Core i9-12900K with DDR5-8000: Alder Lake-S with 4,000 MHz fast RAM via Intel XMP

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Core i9-12900K with DDR5-8000: Alder Lake-S with 4,000 MHz fast RAM via Intel XMP

Image: Intel

Even if Intel’s upcoming Alder Lake-S hybrid CPUs officially only support DDR5-4800 RAM in dual channel, standards such as the DDR5-8000, which is already in the test flight, are already in place with the help of the in-house RAM optimizer Intel XMP 3.0 and expect more.

DDR5-8000 already being tested

The 12th generation of the Core-i series, alias Alder Lake-S, supports DDR4 and DDR5 in the respectively highest memory standard specified by JEDEC, DDR4-3200 and DDR5-4800. Now the Twitter user has @hw_reveal Screenshots published for the first time showing DDR5-8000 with 50 clock cycle latency.

The 2 × 16 GB RAM ran on a Gigabyte Z690 Aorus Tachyon using Intel XMP 3.0 with DDR5-8000 CL50-50-50-100-150 2T in dual channel and flanked an Alder Lake-S specified with 125 watt TDP, which had it is likely to be the upcoming spearhead of the portfolio, the Core i9-12900K.

More on the subject:

  • DDR to DDR5: Five generations of RAM in direct comparison

As early as mid-September, screenshots from the storage benchmark of the AIDA64 suite from @ harukaze5719 published, which show a CPU of the type Alder Lake-S with DDR5-6400 in the test flight. Specifications for future mainboards that are to be written out with support for the fast memory also point to at least DDR5-6400.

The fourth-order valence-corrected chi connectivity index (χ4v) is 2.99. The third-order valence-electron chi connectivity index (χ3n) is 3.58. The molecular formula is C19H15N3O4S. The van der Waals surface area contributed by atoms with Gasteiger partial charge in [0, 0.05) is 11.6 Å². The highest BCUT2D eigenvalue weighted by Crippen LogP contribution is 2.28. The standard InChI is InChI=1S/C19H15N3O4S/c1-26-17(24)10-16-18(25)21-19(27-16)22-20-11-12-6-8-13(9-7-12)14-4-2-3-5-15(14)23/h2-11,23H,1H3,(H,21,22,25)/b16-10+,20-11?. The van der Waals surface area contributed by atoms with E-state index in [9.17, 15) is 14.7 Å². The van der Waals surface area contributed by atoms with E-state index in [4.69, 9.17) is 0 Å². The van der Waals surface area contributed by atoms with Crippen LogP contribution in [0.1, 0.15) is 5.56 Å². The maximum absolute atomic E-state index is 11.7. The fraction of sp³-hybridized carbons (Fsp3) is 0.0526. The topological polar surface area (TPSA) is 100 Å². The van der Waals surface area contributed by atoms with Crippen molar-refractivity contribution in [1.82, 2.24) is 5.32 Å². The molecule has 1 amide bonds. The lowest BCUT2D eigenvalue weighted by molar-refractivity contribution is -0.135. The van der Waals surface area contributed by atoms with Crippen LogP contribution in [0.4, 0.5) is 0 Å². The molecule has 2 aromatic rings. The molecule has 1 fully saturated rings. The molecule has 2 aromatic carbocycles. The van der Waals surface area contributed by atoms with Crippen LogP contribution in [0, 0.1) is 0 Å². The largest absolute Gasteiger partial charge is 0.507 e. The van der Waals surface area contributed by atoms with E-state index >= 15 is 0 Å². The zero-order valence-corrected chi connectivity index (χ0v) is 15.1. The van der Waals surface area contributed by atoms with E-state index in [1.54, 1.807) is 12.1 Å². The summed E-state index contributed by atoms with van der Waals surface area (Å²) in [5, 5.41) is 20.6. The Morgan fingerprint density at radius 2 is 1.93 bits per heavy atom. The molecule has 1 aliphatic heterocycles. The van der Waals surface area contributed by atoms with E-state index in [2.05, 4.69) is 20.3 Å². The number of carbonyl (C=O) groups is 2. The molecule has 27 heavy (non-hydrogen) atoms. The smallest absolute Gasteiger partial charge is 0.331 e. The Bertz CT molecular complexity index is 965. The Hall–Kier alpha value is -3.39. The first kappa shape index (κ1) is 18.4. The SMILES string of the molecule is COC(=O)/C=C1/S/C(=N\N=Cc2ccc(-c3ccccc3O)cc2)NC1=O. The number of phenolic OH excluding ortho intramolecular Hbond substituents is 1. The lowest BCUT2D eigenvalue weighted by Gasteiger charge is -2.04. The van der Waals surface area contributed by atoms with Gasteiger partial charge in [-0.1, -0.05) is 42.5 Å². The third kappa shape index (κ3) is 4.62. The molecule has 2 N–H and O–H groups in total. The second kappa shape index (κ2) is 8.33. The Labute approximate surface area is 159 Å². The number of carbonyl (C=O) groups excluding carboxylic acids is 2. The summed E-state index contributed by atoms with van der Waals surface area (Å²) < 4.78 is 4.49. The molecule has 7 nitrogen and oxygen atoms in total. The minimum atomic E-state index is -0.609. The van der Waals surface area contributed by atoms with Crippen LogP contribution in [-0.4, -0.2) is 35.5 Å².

8,000 MT / s is not the end of the story

With the corresponding memory ICs, as they have already promised Samsung, SK Hynix and Micron, whose fastest memory chips will roll off the production line as 1α-DRAM in the new and even more efficient 1-alpha (1α) manufacturing process, will also be used later OC modules with DDR5-9600, DDR5-10200 and more for overclocking and gamers appear.

At the launch of the Intel Core i-12000, which is rumored to take place on November 4th, and shortly thereafter, DDR5-4800, -5600 and -6400 are expected to be available. It is not yet possible to say whether DDR4-8000 or -8400 and more will also be implemented in the near future. At the start, such high-speed memory is likely to be a very expensive exception.

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